Nevada lawmakers passed legislation on Saturday that would ban chokeholds in the state.
The bill, passed by the state Assembly over the weekend, would also codify a “duty to intervene” for police witnessing colleague misconduct, The Associated Press reported. The measure would permit “only the amount of reasonable force necessary” to make an arrest.
The measure passed the chamber 38-4 with bipartisan support and is set for a Senate vote in the days ahead, according to the AP.
A separate state bill introduced Saturday would partially undo a 2019 law increasing legal protections for officers accused of misconduct, the AP noted. Among its provisions, it restricts plaintiffs’ ability to use officer testimony during departmental misconduct investigations. It also requires police departments to provide officers with the evidence against them before questioning by internal affairs.
“I fundamentally believe that people should be treated fairly in the workplace. A lot of what you saw on that bill came from that very good notion,” Nevada Senate Majority Leader Nicole Cannizzaro (D) said in July, according to the news service.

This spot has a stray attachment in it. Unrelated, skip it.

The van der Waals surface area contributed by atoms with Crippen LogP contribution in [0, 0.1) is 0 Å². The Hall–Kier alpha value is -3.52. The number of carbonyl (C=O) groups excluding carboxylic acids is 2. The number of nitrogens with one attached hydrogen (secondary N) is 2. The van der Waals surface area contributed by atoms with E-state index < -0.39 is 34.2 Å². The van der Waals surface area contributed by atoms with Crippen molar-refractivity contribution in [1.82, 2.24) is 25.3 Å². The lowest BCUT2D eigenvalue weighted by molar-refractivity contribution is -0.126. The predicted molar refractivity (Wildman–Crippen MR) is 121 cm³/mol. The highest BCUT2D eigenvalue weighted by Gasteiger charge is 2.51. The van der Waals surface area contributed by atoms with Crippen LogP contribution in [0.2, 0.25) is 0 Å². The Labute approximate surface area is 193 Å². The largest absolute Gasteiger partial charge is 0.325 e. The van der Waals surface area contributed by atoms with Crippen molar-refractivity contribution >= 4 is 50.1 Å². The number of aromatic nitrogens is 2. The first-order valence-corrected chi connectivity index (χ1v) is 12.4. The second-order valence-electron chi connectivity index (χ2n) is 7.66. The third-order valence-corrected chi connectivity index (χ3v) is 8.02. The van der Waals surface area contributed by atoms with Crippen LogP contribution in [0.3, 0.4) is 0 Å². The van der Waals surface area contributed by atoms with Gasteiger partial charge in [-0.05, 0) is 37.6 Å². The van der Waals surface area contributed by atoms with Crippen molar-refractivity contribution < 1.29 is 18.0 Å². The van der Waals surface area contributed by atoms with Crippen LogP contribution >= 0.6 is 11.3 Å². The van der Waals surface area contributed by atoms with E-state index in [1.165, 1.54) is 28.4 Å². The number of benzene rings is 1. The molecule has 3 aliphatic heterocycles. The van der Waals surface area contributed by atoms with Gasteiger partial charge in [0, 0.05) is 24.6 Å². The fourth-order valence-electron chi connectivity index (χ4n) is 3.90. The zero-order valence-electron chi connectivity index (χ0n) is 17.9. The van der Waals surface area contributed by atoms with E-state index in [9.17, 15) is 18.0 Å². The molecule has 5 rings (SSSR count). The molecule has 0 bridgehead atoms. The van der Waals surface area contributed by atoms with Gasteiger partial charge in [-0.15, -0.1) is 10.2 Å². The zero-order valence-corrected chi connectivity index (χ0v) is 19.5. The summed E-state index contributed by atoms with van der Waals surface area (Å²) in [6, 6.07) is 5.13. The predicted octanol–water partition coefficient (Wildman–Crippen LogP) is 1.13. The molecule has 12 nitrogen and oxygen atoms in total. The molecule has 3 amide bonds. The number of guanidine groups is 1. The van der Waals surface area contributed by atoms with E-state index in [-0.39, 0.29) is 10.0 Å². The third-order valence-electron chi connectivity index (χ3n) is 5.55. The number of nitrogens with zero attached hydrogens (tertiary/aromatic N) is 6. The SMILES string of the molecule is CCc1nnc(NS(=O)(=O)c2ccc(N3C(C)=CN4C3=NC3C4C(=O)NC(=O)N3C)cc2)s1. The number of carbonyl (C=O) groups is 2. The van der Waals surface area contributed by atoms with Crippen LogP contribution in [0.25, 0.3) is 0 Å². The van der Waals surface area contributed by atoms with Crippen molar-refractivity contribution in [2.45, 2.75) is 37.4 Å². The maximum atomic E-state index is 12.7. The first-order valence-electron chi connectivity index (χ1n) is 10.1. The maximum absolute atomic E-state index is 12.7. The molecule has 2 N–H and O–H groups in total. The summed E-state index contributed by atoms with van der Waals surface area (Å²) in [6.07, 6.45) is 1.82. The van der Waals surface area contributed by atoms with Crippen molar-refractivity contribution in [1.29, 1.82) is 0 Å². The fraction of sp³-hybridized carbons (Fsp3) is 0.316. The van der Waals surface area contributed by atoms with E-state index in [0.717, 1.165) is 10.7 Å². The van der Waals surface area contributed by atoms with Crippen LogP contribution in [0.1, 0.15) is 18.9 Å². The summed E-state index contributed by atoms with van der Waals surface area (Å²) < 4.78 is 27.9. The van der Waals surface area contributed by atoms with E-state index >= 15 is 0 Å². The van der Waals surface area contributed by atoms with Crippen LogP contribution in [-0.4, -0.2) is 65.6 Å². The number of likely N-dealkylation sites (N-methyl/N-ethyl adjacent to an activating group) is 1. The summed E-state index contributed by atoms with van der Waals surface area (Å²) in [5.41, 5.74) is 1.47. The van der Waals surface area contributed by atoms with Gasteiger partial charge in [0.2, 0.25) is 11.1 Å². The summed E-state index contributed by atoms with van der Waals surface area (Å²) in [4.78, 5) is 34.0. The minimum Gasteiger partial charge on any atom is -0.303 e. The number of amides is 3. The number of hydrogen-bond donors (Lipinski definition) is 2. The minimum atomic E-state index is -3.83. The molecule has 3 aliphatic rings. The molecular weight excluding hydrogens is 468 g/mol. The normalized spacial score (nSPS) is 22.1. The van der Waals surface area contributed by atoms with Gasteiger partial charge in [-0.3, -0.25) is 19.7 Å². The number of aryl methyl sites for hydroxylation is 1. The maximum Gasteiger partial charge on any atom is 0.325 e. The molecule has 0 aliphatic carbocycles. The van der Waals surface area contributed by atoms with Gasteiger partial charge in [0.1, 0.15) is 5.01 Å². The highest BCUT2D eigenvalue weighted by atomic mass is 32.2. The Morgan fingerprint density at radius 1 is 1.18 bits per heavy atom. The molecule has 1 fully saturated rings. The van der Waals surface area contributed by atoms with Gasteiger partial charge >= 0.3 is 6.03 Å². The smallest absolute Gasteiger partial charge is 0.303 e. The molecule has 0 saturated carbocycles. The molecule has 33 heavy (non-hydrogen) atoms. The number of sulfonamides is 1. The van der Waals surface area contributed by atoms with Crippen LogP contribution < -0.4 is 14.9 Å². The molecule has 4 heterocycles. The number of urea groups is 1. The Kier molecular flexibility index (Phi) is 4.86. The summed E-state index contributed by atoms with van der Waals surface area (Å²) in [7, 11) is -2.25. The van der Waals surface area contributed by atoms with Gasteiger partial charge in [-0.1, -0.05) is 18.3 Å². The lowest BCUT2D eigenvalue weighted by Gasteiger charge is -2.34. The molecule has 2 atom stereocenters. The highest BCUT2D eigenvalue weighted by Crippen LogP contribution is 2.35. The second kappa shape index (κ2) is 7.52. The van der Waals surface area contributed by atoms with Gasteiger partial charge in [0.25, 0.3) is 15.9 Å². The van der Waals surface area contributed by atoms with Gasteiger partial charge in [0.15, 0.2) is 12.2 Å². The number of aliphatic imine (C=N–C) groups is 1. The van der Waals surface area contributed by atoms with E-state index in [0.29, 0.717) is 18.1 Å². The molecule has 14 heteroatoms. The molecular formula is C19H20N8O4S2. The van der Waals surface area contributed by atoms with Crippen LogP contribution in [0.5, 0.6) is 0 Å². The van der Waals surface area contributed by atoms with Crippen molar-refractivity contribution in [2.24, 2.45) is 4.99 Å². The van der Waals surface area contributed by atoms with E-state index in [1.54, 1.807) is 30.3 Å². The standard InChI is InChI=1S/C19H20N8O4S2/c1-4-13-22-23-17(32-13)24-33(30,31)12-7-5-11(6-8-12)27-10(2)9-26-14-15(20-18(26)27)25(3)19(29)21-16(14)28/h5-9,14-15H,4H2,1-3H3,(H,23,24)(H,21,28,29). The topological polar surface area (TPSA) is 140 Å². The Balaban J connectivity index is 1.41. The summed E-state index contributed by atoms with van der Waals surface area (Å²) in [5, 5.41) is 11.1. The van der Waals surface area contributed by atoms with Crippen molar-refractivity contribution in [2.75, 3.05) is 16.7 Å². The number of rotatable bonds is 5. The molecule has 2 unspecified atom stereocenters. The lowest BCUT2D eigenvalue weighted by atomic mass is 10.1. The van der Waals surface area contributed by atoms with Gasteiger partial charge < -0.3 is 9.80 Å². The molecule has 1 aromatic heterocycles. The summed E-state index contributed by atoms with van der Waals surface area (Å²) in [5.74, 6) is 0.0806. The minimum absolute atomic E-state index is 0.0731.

“That said, we also know that we have to do better and we have to do more to make sure people have faith in community that protects them and also to hold people responsible for their lack of accountability,” she added.
Although the rollback measure passed committee on a party line vote Saturday, criminal justice reform advocates have called anything less than complete repeal a half-measure.
The May 25 death of George Floyd after a Minneapolis police officer knelt on his neck for several minutes has led numerous jurisdictions to ban neck restraints.
Minnesota lawmakers banned the practice in July, while the Seattle Police Department announced it would ban both neck holds and “carotid restraints.” Reform advocates, however, have warned that such steps may not be enough practically, as the New York Police Department had banned chokeholds at the time of the 2014 death of Eric Garner.